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Aryans and British India [electronic resource] /
Thomas R. Trautmann.
imprint
Berkeley : University of California Press, c1997.
description
xiv, 260 p. : ill., maps ; 24 cm.
ISBN
0520205464 (alk. paper)
format(s)
Book
Holdings
More Details
imprint
Berkeley : University of California Press, c1997.
isbn
0520205464 (alk. paper)
restrictions
Licensed for access by U. of T. users.
catalogue key
8482832
 
Includes bibliographical references (p. 229-251) and index.
A Look Inside
Excerpts
Flap Copy
"Aryans and British India is a seminal work and will be read and reread by serious students of Indian history for many generations."--Stanley Wolpert, author of India "This is a creative and venturesome rethinking of issues of race, language, and caste in the British colonial understanding of India."--Aram A. Yengoyan, University of California, Davis
Flap Copy
" Aryans and British India is a seminal work and will be read and reread by serious students of Indian history for many generations."--Stanley Wolpert, author of India "This is a creative and venturesome rethinking of issues of race, language, and caste in the British colonial understanding of India."--Aram A. Yengoyan, University of California, Davis
Full Text Reviews
Appeared in Choice on 1997-10:
Trautmann addresses a deceptively simple question: how did the idea of "Aryanism"--understood as the identification of the Aryans as both the Sanskrit-speaking ancient colonizers of India and as the ancestors of modern Europeans--come about, and how did it affect Oriental scholarship on the one hand and British colonial policy in India on the other? In answering this question, Trautmann takes readers on a fascinating grand tour of European intellectual history, stretching from the introduction of the Aryan idea--first proposed by Sir William Jones in 1786--to its aberrant uses by "racial scientists" of the late 19th and early 20th century. In the process, he discusses how concepts derived from philology, ethnology, biology, and anthropology were affected in Britain by the historical experience of imperial expansion in general, and by the colonization of India in particular. Trautmann's interdisciplinary analysis also conclusively demonstrates that Said's description of Orientalism as nothing more than the intellectual institutionalization of colonialism needs revision. A better understanding of Orientalism may throw new light on the all too current issues of race and nationality, and this study shows how. Upper-division undergraduates and above. E. L. Cerroni-Long; Eastern Michigan University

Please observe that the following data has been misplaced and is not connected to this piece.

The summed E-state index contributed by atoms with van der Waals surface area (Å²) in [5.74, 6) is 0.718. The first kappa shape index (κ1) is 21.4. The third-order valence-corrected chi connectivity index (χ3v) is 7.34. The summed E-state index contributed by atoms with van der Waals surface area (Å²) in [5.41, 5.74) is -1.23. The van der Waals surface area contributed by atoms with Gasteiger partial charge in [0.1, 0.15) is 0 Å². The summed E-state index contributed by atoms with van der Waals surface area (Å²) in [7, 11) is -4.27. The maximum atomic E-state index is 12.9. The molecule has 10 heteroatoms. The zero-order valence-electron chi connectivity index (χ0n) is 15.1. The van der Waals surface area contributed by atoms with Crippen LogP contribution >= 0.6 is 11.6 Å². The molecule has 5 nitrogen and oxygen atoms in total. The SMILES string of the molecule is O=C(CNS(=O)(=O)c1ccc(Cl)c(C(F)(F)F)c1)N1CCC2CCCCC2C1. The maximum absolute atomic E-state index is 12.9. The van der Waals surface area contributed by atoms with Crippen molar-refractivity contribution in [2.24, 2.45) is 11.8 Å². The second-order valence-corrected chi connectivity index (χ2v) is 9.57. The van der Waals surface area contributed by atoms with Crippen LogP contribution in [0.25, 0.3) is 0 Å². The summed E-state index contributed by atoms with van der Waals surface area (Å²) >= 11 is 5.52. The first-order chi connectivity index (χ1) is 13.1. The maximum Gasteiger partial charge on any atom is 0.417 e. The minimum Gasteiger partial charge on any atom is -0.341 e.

Reviews
This item was reviewed in:
Choice, October 1997
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Summaries
Long Description
"Aryan," a word that today evokes images of racial hatred and atrocity, was first used by Europeans to suggest bonds of kinship, as Thomas Trautmann shows in his far-reaching history of British Orientalism and the ethnology of India. When the historical relationship uniting Sanskrit with the languages of Europe was discovered, it seemed clear that Indians and Britons belonged to the same family. Thus the Indo-European or Aryan idea, based on the principle of linguistic kinship, dominated British ethnological inquiry. In the nineteenth century, however, an emergent biological "race science" attacked the authority of the Orientalists. The spectacle of a dark-skinned people who were evidently civilized challenged Victorian ideas, and race science responded to the enigma of India by redefining the Aryan concept in narrowly "white" racial terms. By the end of the nineteenth century, race science and Orientalism reached a deep and lasting consensus in regard to India, which Trautmann calls "the racial theory of Indian civilization," and which he undermines with his powerful analysis of colonial ethnology in India. His work of reassessing British Orientalism and the Aryan idea will be of great interest to historians, anthropologists, and cultural critics.
Table of Contents
Illustrations
Preface
Introductionp. 1
The Mosaic Ethnology of Asiatick Jonesp. 28
British Indomaniap. 62
British Indophobiap. 99
Philology and Ethnologyp. 131
Race Science versus Sanskritp. 165
The Racial Theory of Indian Civilizationp. 190
Epiloguep. 217
Referencesp. 229
Indexp. 253
Table of Contents provided by Blackwell. All Rights Reserved.

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